Islands seeking sustainability badge of honor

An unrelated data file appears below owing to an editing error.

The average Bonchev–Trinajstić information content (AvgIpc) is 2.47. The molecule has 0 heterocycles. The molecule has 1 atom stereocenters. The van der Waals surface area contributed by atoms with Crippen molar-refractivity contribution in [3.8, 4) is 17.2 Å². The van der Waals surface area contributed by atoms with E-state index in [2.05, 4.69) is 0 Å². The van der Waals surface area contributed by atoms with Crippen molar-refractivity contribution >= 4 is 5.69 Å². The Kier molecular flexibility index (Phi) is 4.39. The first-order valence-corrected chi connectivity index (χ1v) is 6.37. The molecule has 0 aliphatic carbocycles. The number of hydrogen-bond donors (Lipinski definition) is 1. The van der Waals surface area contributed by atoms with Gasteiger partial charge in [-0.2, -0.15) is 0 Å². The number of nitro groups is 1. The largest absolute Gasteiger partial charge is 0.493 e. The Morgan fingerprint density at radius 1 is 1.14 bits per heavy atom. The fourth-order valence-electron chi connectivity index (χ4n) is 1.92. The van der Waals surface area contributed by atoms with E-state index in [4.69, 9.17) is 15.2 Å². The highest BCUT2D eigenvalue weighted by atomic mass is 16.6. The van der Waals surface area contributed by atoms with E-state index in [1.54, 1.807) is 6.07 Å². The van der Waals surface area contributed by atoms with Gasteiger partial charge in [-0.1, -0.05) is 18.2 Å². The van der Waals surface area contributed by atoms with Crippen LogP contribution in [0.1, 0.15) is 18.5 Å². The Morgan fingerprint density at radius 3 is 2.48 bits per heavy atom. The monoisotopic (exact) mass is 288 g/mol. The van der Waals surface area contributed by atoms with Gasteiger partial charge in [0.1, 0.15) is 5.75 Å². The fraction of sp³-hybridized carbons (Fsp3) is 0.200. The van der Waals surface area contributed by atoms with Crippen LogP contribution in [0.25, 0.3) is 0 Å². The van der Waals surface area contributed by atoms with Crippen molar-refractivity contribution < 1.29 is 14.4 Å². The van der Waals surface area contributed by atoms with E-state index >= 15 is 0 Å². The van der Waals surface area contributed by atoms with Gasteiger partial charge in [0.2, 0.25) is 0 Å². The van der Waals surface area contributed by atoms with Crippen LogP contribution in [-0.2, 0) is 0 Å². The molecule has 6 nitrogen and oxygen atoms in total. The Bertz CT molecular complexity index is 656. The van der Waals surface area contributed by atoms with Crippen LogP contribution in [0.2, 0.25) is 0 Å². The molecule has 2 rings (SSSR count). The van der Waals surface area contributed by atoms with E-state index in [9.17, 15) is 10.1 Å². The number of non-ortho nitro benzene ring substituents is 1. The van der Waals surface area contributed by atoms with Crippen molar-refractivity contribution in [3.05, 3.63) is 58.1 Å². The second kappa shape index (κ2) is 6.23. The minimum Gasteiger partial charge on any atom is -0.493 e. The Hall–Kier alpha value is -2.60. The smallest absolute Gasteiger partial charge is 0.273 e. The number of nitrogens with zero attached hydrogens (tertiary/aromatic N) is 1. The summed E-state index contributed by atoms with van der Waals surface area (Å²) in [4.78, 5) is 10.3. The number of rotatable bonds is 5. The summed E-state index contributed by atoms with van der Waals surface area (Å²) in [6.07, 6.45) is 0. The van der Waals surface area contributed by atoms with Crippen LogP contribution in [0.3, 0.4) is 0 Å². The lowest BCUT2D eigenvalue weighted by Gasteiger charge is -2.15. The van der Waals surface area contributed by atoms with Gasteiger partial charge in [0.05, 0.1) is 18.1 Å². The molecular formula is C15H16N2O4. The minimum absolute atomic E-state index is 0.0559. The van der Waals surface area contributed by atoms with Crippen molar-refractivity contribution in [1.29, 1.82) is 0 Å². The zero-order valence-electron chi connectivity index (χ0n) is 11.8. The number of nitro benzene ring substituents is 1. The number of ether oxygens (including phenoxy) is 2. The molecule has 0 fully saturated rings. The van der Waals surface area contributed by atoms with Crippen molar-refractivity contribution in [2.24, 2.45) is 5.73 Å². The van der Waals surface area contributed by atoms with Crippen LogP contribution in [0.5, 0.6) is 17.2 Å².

Cosmetics from seaweed and, of course, recycling are just some of the projects being carried out on Aegean islands that have joined the Aegean Islands’ Sustainability Network (DAFNI) in order to qualify for a Sustainability Badge from the National Technical University of Athens (NTUA). So far the island of Kea has qualified, and Andros, Ios, Lemnos, Myconos, Milos and Samothrace are expected to be approved within the year. The network is part of a program in which islands must carry out environmentally friendly and cultural activities. These are then evaluated by a group of researchers from the NTUA. The network is coordinated by and receives expert support from the Interdisciplinary Institute of Environmental Research (DIPE). «The islands only have a future if they follow a sustainable path,» said Mayor of Ios Giorgos Poussaios, one of the founders of the idea for the network. He said that maintaining the island’s character was necessary, both for tourism development and the permanent residents’ quality of life. On Ios, the program includes a hybrid energy park and collaboration with Athens University’s biology department for the cultivation and exploitation of seaweed to make paper pulp and cosmetics. The Ios municipal authority also aims to support primary production on the island in every way. The question is whether two or three environmentally friendly activities are enough for an island to qualify as environmentally friendly when elsewhere on the island crimes are possibly being committed against the environment. «The purpose of the network is to encourage efforts toward sustainability. We also take into consideration the general situation prevailing on the island,» said Professor Kimon Hatzibiros, head of the evaluation group at the NTUA. «Joining the network has encouraged the local government and residents to see development in a different light,» said DIPE President Ilias Evthymiopoulos. Already 29 islands and 35 municipalities have joined DAFNI as it is being implemented at local government level. Local officials are asked to draft programs and carry out activities that benefit the environment and protect cultural heritage and society. These are then evaluated by a group of 22 researchers. Kea – the first island evaluated, receiving a score of 75 percent, with 60 percent being considered the base mark – recycles electrical appliances, paper and glass. It has closed two illegal garbage dumps and mapped out nine hiking trails totaling 35 kilometers. Within the next few months, a new waste treatment plant is to open.